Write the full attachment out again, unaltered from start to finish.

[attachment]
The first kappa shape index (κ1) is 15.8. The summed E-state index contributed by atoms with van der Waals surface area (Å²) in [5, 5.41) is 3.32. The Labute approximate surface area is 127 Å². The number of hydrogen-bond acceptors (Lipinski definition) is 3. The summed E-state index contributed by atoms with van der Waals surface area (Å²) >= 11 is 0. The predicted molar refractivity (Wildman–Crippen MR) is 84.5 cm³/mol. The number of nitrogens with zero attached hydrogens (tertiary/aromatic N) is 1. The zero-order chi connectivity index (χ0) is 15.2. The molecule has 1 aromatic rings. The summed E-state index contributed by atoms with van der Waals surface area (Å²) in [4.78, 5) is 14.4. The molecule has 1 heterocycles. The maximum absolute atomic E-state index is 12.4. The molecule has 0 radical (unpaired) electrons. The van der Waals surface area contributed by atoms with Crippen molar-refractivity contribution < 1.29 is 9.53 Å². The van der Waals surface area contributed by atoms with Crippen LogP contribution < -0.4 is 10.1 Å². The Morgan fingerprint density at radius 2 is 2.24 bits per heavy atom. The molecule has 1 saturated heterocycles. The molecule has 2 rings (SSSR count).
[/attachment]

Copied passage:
The first kappa shape index (κ1) is 15.8. The summed E-state index contributed by atoms with van der Waals surface area (Å²) in [5, 5.41) is 3.32. The Labute approximate surface area is 127 Å². The number of hydrogen-bond acceptors (Lipinski definition) is 3. The summed E-state index contributed by atoms with van der Waals surface area (Å²) >= 11 is 0. The predicted molar refractivity (Wildman–Crippen MR) is 84.5 cm³/mol. The number of nitrogens with zero attached hydrogens (tertiary/aromatic N) is 1. The zero-order chi connectivity index (χ0) is 15.2. The molecule has 1 aromatic rings. The summed E-state index contributed by atoms with van der Waals surface area (Å²) in [4.78, 5) is 14.4. The molecule has 1 heterocycles. The maximum absolute atomic E-state index is 12.4. The molecule has 0 radical (unpaired) electrons. The van der Waals surface area contributed by atoms with Crippen molar-refractivity contribution < 1.29 is 9.53 Å². The van der Waals surface area contributed by atoms with Crippen LogP contribution < -0.4 is 10.1 Å². The Morgan fingerprint density at radius 2 is 2.24 bits per heavy atom. The molecule has 1 saturated heterocycles. The molecule has 2 rings (SSSR count).